The Ethiopian insurance industry has remained too tame to adapt to the digital age and enhanced competition for market share. New models of doing business need to arise where technology solutions are integrated, and existing advantages are better leveraged, writes Asseged G. Medhin (email@example.com), deputy CEO of operations at the National Insurance Company of Ethiopia (NICE).
In the face of macroeconomic crisis, regulatory burdens, and increased competition for market share, insurance companies of Ethiopia can be seen struggling to maintain their balance.
The time does not allow for insurance companies to navigate the economy traditionally, with shrinking gross written premiums and flat expenses that continue to eat at profits.
The competitive landscape exists though and will favour those in the insurance industry who take advantage of the market by positioning themselves for long-term gains. But capitalising on the current challenge and turning it into a real opportunity will require new strategies that leverage human capital and increase productivity.
The manual process, customer retention, underwriting effectiveness and customer service response are all areas that need to be streamlined to realise dynamism. We should keep in mind that the Ethiopian insurance sector has always been a highly regulated industry. New regulations and legislation are proposed and adopted on regular bases, or when the sector faces emerging risks, and these are bad practices.
The regulatory body’s measures may be proactive and show the responsiveness of the regulator towards risks. But we also have directives that aggravate operational inefficiency as well as service delivery.
Insurance companies that understand the compelling need of this transformation have taken the first step towards increasing operational efficiency and improving critical insurance processes.
Adapting business process re-engineering (BPR) and business process management (BPM) technologies, including adaptive management solutions and business architecture tools, is the next step forward. It can help insurance companies apply new strategies to reduce operational cost, eliminate significant stream of paperwork from their processes, improve customer’s experience and grow their business.
Whether or not a company faces a financial crisis, the pressure in the business environment should give insurers the imperative to be flexible. Directives of no-premium-no-cover, minimum capital requirement, and vehicle insurance against a third party are all forward-looking. But insurance companies found them difficult to implement, given that they could not adapt effectively.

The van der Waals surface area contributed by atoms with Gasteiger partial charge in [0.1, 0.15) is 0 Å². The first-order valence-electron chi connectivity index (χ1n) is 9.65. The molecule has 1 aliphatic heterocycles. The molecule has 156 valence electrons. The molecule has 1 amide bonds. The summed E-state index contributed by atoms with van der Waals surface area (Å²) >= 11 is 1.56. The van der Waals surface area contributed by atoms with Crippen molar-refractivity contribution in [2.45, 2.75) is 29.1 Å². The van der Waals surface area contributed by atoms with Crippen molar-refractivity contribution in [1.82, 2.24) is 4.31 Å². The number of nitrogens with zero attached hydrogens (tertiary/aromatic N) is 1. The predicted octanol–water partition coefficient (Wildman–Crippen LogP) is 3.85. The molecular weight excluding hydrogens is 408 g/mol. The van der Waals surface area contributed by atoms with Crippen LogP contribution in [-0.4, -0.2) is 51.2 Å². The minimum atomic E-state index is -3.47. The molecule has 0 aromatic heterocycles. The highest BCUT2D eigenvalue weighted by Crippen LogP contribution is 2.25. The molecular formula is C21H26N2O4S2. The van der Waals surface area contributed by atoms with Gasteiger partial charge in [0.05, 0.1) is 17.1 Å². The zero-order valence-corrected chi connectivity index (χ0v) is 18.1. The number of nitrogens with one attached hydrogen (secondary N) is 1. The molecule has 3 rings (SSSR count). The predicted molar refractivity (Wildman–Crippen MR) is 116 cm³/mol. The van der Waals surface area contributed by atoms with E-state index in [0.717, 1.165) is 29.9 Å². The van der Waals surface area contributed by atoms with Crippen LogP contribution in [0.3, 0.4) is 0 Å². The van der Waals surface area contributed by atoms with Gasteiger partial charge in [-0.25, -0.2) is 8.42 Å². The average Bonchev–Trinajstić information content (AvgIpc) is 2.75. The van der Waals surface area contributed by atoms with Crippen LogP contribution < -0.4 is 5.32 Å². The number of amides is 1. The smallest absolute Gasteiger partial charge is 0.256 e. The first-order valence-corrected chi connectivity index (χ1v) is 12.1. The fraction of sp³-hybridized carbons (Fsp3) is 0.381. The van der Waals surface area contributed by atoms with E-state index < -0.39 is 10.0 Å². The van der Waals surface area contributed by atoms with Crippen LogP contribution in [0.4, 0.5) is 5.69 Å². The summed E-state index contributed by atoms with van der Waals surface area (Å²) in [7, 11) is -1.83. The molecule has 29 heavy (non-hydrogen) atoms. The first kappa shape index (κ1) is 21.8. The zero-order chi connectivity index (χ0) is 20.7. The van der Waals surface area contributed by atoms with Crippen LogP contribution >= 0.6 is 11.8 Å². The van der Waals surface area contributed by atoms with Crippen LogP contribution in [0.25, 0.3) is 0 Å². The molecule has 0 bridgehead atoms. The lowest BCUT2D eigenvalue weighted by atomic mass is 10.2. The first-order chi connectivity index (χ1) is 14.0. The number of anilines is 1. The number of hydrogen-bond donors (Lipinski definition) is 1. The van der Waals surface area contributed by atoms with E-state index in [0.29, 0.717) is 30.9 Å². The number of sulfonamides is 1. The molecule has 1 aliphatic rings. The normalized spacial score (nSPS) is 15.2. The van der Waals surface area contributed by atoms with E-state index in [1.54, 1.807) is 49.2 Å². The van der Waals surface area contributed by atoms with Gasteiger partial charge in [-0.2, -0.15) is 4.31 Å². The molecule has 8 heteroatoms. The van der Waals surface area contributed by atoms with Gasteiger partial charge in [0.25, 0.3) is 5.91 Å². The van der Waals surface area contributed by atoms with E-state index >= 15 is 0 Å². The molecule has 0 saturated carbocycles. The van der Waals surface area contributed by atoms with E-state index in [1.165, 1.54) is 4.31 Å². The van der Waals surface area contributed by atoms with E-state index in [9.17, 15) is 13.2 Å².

Hardship in meeting the targets of the minimum capital requirement; the time, energy and cost they incur to retain their credit clients; and the challenge they faced to accept minimum premiums for third-party vehicle insurance betrays a significant problem. It shows that they are not proactive with regard to mitigating risks arising out of the impacts of directives.
Thus, waiting to react to the directives is not sustainable. It is better to proactively devise strategies and turn them into opportunities for business development. Insurance companies must always find a way to break traditions that perpetuate a limited view of customers and accounting books.
New models of doing business and enterprise architecture need to arise where new technology solutions are integrated and improvements that leverage the capabilities of existing personnel and applications can be the norm.
Insurance companies ought to identify and strengthen their core processes and simplify complex workflows. Automation can help here, where massive sets of data can be utilised to help make optimum decisions, and ease the effect of the inefficient business process. Too many of the insurance companies introduce automation but fail to make good use of it or even their staff to help improve services.
Such reforms will help retain profitable customers, attract new ones, deliver innovative products, and provide high-quality customer service.
Insurance company executives who dare to change their company to streamline the process and deliver improved performance to support profitable growth strategies must work on key strategies.
They ought to change their core business process to enhance operational efficiency and control expense across service value chains. Changing the overall mind set up of employees and management staff to enhance adaptability is another important strategy. The need for automation should go without saying.
Where practices such as BPR and BPM apply, and the role of traditionalists is reduced, a typical insurance company’s claim leakage can be managed, fundamental market growth through word of mouth can be achieved, customer service will be optimised, and cost of archiving and staff overload can be cut. Report capabilities to proactively managed works and directives will be expanded, compliance monitoring and management will be enhanced, and customer request response time will be reduced.
If insurance companies want to navigate, fulfil and reach their visions of high profitability, they should cease to be resistant and embrace change. The authorities must likewise consider opening the sector for foreign investors as well as deregulating the sector to enhance the competitive spirit that does not exist in today’s Ethiopia.
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